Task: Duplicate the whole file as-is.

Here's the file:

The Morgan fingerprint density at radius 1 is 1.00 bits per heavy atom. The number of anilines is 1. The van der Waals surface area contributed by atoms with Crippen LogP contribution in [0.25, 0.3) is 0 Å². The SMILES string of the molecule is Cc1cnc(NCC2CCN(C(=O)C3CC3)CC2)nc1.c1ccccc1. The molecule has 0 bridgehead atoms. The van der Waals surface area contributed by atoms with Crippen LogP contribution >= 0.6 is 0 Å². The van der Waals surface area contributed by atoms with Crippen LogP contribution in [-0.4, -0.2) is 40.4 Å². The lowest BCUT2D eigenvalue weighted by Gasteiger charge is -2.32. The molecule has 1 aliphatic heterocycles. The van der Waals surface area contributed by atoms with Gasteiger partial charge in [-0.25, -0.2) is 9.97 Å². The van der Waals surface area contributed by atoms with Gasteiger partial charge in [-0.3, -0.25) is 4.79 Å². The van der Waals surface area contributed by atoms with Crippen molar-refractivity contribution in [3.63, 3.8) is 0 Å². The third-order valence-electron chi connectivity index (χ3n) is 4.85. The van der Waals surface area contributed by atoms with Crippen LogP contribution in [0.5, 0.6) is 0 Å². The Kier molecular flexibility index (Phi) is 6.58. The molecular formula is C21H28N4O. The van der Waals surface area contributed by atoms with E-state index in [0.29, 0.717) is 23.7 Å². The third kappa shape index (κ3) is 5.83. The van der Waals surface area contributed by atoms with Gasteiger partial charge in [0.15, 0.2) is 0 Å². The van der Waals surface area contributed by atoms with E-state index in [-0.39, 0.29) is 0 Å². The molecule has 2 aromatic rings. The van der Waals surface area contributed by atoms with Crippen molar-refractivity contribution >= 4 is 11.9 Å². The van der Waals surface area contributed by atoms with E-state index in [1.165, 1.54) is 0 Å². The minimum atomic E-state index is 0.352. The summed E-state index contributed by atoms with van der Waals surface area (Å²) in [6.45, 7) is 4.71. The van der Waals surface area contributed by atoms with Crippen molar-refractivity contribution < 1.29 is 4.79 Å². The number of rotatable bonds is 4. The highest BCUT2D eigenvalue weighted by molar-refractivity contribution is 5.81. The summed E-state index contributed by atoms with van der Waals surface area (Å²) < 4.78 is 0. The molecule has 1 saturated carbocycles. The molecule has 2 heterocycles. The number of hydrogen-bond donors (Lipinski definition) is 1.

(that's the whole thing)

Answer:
The Morgan fingerprint density at radius 1 is 1.00 bits per heavy atom. The number of anilines is 1. The van der Waals surface area contributed by atoms with Crippen LogP contribution in [0.25, 0.3) is 0 Å². The SMILES string of the molecule is Cc1cnc(NCC2CCN(C(=O)C3CC3)CC2)nc1.c1ccccc1. The molecule has 0 bridgehead atoms. The van der Waals surface area contributed by atoms with Crippen LogP contribution >= 0.6 is 0 Å². The van der Waals surface area contributed by atoms with Crippen LogP contribution in [-0.4, -0.2) is 40.4 Å². The lowest BCUT2D eigenvalue weighted by Gasteiger charge is -2.32. The molecule has 1 aliphatic heterocycles. The van der Waals surface area contributed by atoms with Gasteiger partial charge in [-0.25, -0.2) is 9.97 Å². The van der Waals surface area contributed by atoms with Gasteiger partial charge in [-0.3, -0.25) is 4.79 Å². The van der Waals surface area contributed by atoms with Crippen molar-refractivity contribution in [3.63, 3.8) is 0 Å². The third-order valence-electron chi connectivity index (χ3n) is 4.85. The van der Waals surface area contributed by atoms with Crippen LogP contribution in [0.5, 0.6) is 0 Å². The Kier molecular flexibility index (Phi) is 6.58. The molecular formula is C21H28N4O. The van der Waals surface area contributed by atoms with E-state index in [0.29, 0.717) is 23.7 Å². The third kappa shape index (κ3) is 5.83. The van der Waals surface area contributed by atoms with Gasteiger partial charge in [0.15, 0.2) is 0 Å². The van der Waals surface area contributed by atoms with E-state index in [-0.39, 0.29) is 0 Å². The molecule has 2 aromatic rings. The van der Waals surface area contributed by atoms with Crippen molar-refractivity contribution >= 4 is 11.9 Å². The van der Waals surface area contributed by atoms with E-state index in [1.165, 1.54) is 0 Å². The minimum atomic E-state index is 0.352. The summed E-state index contributed by atoms with van der Waals surface area (Å²) in [6.45, 7) is 4.71. The van der Waals surface area contributed by atoms with Crippen molar-refractivity contribution < 1.29 is 4.79 Å². The number of rotatable bonds is 4. The highest BCUT2D eigenvalue weighted by molar-refractivity contribution is 5.81. The summed E-state index contributed by atoms with van der Waals surface area (Å²) < 4.78 is 0. The molecule has 1 saturated carbocycles. The molecule has 2 heterocycles. The number of hydrogen-bond donors (Lipinski definition) is 1.